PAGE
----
What’s more, millennials are growing amidst an unusual set of challenges unlike other generations. They were raised in a time of instability where there was war, a technological takeover of everyday life and rapid information.
It is important to understand that experience of addiction varies too for this generation largely due to an increased and early exposure to drugs and alcohol, extreme academic pressure, newly discovered issue with body image and mental health issues of greater magnitude. 
The Link to Higher Substance Abuse
Higher substance use among the millennials has largely been attributed to their increasing levels of stress.
However, what cannot be ignored are the drastic political and pharmaceutical changes. Marijuana is now legal in several states and can be bought from specific stores outside medical purposes.
Stimulants are popular as “study drugs” among college students and opiate prescriptions have reached a record high. Accessibility to mind-altering drugs is greater than ever before.
Millenials, not just by age, but by temperament too are more attracted to experimentation and prone to peer pressure and the idea of fitting in. All of these factors fuel the vicious trend of substance abuse among young adolescents. 
Millennial Drug of Choice: Prescription Painkiller Medication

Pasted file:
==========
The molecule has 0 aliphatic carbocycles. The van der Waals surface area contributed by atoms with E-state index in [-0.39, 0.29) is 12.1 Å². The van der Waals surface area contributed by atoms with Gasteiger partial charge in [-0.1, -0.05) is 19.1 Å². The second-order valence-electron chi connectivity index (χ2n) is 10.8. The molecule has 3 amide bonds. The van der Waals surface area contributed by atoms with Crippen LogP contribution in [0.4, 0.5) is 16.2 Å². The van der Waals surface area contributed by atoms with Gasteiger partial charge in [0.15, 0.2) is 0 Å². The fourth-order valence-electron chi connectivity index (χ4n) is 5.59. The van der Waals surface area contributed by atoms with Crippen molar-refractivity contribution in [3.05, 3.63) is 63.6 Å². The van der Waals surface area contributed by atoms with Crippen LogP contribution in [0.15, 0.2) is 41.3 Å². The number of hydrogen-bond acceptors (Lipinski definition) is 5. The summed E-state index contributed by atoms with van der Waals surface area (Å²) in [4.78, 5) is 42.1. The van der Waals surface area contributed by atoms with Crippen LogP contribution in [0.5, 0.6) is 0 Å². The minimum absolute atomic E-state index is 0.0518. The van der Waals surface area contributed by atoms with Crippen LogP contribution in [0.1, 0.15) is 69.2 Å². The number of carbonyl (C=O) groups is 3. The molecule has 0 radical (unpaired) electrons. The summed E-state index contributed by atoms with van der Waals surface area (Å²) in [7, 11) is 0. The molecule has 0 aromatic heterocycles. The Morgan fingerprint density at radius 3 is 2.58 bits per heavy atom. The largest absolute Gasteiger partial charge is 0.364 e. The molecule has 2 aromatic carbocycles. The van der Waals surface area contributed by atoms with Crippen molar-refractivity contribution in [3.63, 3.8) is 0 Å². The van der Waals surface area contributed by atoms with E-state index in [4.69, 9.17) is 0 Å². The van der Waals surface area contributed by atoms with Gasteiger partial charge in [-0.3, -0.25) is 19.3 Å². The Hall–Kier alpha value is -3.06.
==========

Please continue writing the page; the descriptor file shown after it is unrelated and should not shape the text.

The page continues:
One in five teens has used prescription drugs recreationally.
Compared to any other generation, prescription painkiller abuse is found to be most rampant among the millennial. Over 12 percent of Millennials aged 19–20 reported recent painkiller abuse.
One survey highlighted as many as 20 percent of teens to be abusing prescription painkillers. As prescription opioid abuse and overdose continues, this generation could be at greater risk of addiction than ever.
Young people who use prescription drugs recreationally are 5 times more likely to develop a drug addiction in the future. Stimulants such as Adderall and Ritalin are used to pull all-nighters, maintain focus, enhance athletic performance and suppress appetites.
A common misconception fueling this addiction to prescription medication is that prescribed medication is safer than illicit street drugs. 
Other key substance abuse trends include the following:
- Alcohol has almost always remained as the most used substance. According to National Survey on Drug Use and Health (NSDUH), over 80 percent of Millennials were reported to have consumed alcohol.
- Marijuana is the second most abused substance. In 2016, 38.3 percent of high school seniors in states with medical marijuana laws reported past-year marijuana use compared to 33.3 percent in nonmedical marijuana states.